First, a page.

Amino Acids

, Volume 37, Issue 1, pp 43–53

New developments in fish amino acid nutrition: towards functional and environmentally oriented aquafeeds

Review Article


Recent evidence shows that some amino acids and their metabolites are important regulators of key metabolic pathways that are necessary for maintenance, growth, feed intake, nutrient utilization, immunity, behavior, larval metamorphosis, reproduction, as well as resistance to environmental stressors and pathogenic organisms in various fishes. Therefore, conventional definitions on essential and nonessential amino acids for fish are challenged by numerous discoveries that taurine, glutamine, glycine, proline and hydroxyproline promote growth, development, and health of aquatic animals. On the basis of their crucial roles in cell metabolism and physiology, we anticipate that dietary supplementation with specific amino acids may be beneficial for: (1) increasing the chemo-attractive property and nutritional value of aquafeeds with low fishmeal inclusion; (2) optimizing efficiency of metabolic transformation in juvenile and sub-adult fishes; (3) surpressing aggressive behaviors and cannibalism; (4) increasing larval performance and survival; (5) mediating timing and efficiency of spawning; (6) improving fillet taste and texture; and (7) enhancing immunity and tolerance to environmental stresses. Functional amino acids hold great promise for development of balanced aquafeeds to enhance the efficiency and profitability of global aquaculture production.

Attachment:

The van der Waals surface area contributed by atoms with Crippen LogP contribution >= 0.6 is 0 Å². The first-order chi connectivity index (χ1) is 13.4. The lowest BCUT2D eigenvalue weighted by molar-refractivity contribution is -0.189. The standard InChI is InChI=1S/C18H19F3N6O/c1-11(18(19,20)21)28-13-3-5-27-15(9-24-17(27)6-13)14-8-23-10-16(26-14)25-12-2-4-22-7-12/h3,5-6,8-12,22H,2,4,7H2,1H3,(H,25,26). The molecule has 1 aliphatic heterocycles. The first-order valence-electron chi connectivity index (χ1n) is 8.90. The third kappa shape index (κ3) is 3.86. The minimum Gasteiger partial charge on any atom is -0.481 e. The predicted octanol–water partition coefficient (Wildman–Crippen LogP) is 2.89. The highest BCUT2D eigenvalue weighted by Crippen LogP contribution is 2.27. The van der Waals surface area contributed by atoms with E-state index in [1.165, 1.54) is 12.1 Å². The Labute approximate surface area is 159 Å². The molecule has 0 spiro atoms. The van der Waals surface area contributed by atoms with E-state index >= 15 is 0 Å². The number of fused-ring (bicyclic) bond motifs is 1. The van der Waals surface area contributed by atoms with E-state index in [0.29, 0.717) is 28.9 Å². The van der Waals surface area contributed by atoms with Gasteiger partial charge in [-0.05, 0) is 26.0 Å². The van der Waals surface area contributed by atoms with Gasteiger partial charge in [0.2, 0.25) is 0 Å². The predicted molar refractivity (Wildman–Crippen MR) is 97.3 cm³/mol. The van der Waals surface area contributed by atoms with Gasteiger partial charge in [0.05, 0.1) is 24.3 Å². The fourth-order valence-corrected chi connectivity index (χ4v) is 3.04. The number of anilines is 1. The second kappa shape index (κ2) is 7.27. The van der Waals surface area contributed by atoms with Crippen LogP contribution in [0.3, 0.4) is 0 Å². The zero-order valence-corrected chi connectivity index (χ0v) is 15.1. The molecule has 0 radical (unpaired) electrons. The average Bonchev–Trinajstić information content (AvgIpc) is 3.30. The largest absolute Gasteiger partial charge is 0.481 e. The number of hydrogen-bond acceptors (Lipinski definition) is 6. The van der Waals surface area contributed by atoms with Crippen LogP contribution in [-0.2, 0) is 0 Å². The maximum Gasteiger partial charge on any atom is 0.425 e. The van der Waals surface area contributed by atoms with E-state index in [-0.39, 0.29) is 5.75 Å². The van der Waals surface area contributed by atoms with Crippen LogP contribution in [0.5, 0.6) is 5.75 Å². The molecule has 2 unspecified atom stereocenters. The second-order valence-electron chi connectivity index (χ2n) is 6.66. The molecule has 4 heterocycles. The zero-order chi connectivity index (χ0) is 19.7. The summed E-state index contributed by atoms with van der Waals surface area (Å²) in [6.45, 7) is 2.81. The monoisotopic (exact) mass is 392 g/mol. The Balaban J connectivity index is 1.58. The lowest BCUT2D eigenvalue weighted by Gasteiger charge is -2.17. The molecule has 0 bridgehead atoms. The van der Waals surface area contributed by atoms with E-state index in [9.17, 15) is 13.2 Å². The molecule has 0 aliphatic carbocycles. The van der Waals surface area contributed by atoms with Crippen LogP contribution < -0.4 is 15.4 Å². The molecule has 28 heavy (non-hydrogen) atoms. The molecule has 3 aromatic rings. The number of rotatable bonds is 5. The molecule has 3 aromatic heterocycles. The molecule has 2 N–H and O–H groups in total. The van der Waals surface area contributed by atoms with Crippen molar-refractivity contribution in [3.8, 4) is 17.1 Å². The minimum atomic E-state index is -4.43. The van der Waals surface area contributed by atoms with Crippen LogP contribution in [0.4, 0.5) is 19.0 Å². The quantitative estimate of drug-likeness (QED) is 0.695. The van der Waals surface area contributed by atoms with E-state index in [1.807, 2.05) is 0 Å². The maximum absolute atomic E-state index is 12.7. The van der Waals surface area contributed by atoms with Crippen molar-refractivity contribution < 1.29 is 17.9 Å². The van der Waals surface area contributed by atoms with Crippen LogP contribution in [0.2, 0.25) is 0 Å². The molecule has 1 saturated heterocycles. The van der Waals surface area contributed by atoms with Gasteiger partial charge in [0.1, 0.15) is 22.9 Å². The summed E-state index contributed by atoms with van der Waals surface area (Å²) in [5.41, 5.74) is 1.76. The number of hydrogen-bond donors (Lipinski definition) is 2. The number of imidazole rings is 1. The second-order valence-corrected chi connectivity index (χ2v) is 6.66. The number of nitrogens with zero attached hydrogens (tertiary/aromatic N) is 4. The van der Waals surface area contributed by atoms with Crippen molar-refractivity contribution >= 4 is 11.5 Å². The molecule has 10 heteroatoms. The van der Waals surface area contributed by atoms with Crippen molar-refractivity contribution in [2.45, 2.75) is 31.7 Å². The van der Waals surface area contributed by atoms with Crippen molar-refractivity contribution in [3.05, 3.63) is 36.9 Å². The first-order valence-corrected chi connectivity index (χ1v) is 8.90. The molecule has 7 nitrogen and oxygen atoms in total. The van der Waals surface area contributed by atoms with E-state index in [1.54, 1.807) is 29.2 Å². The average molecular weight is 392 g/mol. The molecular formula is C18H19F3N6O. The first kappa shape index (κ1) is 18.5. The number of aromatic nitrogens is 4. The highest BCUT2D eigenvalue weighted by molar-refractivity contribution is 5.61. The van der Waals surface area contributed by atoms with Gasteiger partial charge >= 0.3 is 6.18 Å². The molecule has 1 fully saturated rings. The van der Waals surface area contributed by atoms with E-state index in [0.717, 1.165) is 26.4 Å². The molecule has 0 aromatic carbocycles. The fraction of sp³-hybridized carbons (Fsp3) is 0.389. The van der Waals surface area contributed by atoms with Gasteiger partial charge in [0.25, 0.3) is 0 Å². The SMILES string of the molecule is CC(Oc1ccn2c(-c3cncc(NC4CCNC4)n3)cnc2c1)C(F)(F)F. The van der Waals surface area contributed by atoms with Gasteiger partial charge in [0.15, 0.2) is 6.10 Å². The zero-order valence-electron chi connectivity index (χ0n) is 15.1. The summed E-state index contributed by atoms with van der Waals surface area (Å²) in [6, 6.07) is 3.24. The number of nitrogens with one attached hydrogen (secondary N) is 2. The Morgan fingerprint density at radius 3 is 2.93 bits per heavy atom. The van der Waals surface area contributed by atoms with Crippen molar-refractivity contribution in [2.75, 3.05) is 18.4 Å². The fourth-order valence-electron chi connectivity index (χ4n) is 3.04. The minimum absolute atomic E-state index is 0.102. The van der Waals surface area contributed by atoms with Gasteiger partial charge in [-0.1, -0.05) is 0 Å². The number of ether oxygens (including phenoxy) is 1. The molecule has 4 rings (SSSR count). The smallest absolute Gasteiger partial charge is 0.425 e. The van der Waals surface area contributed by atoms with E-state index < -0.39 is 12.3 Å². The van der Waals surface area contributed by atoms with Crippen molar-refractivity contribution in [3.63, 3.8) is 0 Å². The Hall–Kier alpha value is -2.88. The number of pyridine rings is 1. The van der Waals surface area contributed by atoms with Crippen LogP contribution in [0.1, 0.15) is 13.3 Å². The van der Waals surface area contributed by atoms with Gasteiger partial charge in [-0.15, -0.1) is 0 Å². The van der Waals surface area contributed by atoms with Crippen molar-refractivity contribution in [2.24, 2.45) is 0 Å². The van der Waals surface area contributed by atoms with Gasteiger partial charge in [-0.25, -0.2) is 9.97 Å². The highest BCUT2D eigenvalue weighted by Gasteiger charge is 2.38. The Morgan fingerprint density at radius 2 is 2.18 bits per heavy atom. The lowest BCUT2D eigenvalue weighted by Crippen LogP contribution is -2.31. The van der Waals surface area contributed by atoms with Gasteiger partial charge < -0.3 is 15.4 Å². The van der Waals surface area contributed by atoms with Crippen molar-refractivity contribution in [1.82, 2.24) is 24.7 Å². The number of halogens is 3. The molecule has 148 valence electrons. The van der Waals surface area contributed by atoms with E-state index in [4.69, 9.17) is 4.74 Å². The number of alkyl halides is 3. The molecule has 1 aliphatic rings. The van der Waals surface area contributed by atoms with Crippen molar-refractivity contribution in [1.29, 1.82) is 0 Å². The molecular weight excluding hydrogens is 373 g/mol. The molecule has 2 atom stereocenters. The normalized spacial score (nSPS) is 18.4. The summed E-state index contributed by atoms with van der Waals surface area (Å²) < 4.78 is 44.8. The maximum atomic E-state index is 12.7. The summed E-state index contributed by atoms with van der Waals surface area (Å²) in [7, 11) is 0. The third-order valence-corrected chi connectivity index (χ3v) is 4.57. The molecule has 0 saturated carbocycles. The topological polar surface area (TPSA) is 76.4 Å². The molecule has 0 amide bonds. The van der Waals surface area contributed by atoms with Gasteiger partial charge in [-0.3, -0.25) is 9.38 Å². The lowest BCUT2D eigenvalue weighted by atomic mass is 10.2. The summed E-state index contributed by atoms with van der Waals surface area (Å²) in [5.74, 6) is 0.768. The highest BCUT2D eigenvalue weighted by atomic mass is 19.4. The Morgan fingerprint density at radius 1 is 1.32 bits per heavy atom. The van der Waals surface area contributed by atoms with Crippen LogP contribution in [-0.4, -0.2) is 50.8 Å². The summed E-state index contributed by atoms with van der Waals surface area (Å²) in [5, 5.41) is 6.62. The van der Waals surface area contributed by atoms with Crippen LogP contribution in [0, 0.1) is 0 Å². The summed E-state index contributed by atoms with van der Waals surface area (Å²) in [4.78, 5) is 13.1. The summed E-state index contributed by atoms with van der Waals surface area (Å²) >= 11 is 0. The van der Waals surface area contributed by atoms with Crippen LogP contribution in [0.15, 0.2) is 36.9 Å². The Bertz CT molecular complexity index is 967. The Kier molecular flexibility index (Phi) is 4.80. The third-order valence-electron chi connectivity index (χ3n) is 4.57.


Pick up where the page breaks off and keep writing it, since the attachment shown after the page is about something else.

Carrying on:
Amino acids Fish Health Growth Aquafeeds Aquaculture 



Amino acids




Branched-chain amino acids






Nitric oxide


Nitric oxide synthase








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Copyright information

© Springer-Verlag 2008

Authors and Affiliations

  • Peng Li
    • 1
  • Kangsen Mai
    • 2
  • Jesse Trushenski
    • 3
  • Guoyao Wu
    • 1
  1. 1.Department of Animal ScienceTexas A&M UniversityCollege StationUSA
  2. 2.The Key Laboratory of Mariculture (Ministry of Education)Ocean University of ChinaQingdaoPeople’s Republic of China
  3. 3.Fisheries and Aquaculture CenterSouthern Illinois UniversityCarbondaleUSA

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